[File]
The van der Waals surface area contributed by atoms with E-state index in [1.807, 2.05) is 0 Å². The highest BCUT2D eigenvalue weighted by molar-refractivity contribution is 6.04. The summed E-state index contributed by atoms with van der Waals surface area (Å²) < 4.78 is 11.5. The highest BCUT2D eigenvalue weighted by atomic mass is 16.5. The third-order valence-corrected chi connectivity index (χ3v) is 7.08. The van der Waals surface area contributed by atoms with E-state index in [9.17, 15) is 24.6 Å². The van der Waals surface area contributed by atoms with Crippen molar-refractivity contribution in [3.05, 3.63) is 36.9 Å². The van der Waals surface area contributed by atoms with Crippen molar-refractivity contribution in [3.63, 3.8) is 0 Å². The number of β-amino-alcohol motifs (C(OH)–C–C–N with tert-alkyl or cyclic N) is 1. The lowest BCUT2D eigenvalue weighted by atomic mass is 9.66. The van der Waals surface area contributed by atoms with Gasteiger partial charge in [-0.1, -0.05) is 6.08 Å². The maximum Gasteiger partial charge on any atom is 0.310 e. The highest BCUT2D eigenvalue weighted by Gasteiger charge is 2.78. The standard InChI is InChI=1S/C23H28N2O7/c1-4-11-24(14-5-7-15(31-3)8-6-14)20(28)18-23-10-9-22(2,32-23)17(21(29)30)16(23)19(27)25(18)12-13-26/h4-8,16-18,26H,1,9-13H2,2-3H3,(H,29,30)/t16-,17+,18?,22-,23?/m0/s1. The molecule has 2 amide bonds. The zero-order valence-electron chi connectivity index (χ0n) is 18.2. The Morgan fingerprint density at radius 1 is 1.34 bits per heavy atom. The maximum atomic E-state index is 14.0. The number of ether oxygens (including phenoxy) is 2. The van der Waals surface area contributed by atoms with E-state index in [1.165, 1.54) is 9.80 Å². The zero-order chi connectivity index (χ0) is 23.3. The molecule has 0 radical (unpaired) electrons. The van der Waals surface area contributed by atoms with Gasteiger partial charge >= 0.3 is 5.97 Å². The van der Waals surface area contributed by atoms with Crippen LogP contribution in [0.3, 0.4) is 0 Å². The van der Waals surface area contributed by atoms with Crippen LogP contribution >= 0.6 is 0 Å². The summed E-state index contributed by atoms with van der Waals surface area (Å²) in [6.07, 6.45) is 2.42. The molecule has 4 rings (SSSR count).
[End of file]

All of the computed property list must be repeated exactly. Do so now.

The van der Waals surface area contributed by atoms with E-state index in [1.807, 2.05) is 0 Å². The highest BCUT2D eigenvalue weighted by molar-refractivity contribution is 6.04. The summed E-state index contributed by atoms with van der Waals surface area (Å²) < 4.78 is 11.5. The highest BCUT2D eigenvalue weighted by atomic mass is 16.5. The third-order valence-corrected chi connectivity index (χ3v) is 7.08. The van der Waals surface area contributed by atoms with E-state index in [9.17, 15) is 24.6 Å². The van der Waals surface area contributed by atoms with Crippen molar-refractivity contribution in [3.05, 3.63) is 36.9 Å². The van der Waals surface area contributed by atoms with Crippen molar-refractivity contribution in [3.63, 3.8) is 0 Å². The number of β-amino-alcohol motifs (C(OH)–C–C–N with tert-alkyl or cyclic N) is 1. The lowest BCUT2D eigenvalue weighted by atomic mass is 9.66. The van der Waals surface area contributed by atoms with Gasteiger partial charge in [-0.1, -0.05) is 6.08 Å². The maximum Gasteiger partial charge on any atom is 0.310 e. The highest BCUT2D eigenvalue weighted by Gasteiger charge is 2.78. The standard InChI is InChI=1S/C23H28N2O7/c1-4-11-24(14-5-7-15(31-3)8-6-14)20(28)18-23-10-9-22(2,32-23)17(21(29)30)16(23)19(27)25(18)12-13-26/h4-8,16-18,26H,1,9-13H2,2-3H3,(H,29,30)/t16-,17+,18?,22-,23?/m0/s1. The molecule has 2 amide bonds. The zero-order valence-electron chi connectivity index (χ0n) is 18.2. The Morgan fingerprint density at radius 1 is 1.34 bits per heavy atom. The maximum atomic E-state index is 14.0. The number of ether oxygens (including phenoxy) is 2. The van der Waals surface area contributed by atoms with E-state index in [1.165, 1.54) is 9.80 Å². The zero-order chi connectivity index (χ0) is 23.3. The molecule has 0 radical (unpaired) electrons. The van der Waals surface area contributed by atoms with Gasteiger partial charge >= 0.3 is 5.97 Å². The van der Waals surface area contributed by atoms with Crippen LogP contribution in [0.3, 0.4) is 0 Å². The van der Waals surface area contributed by atoms with Crippen LogP contribution >= 0.6 is 0 Å². The summed E-state index contributed by atoms with van der Waals surface area (Å²) in [6.07, 6.45) is 2.42. The molecule has 4 rings (SSSR count).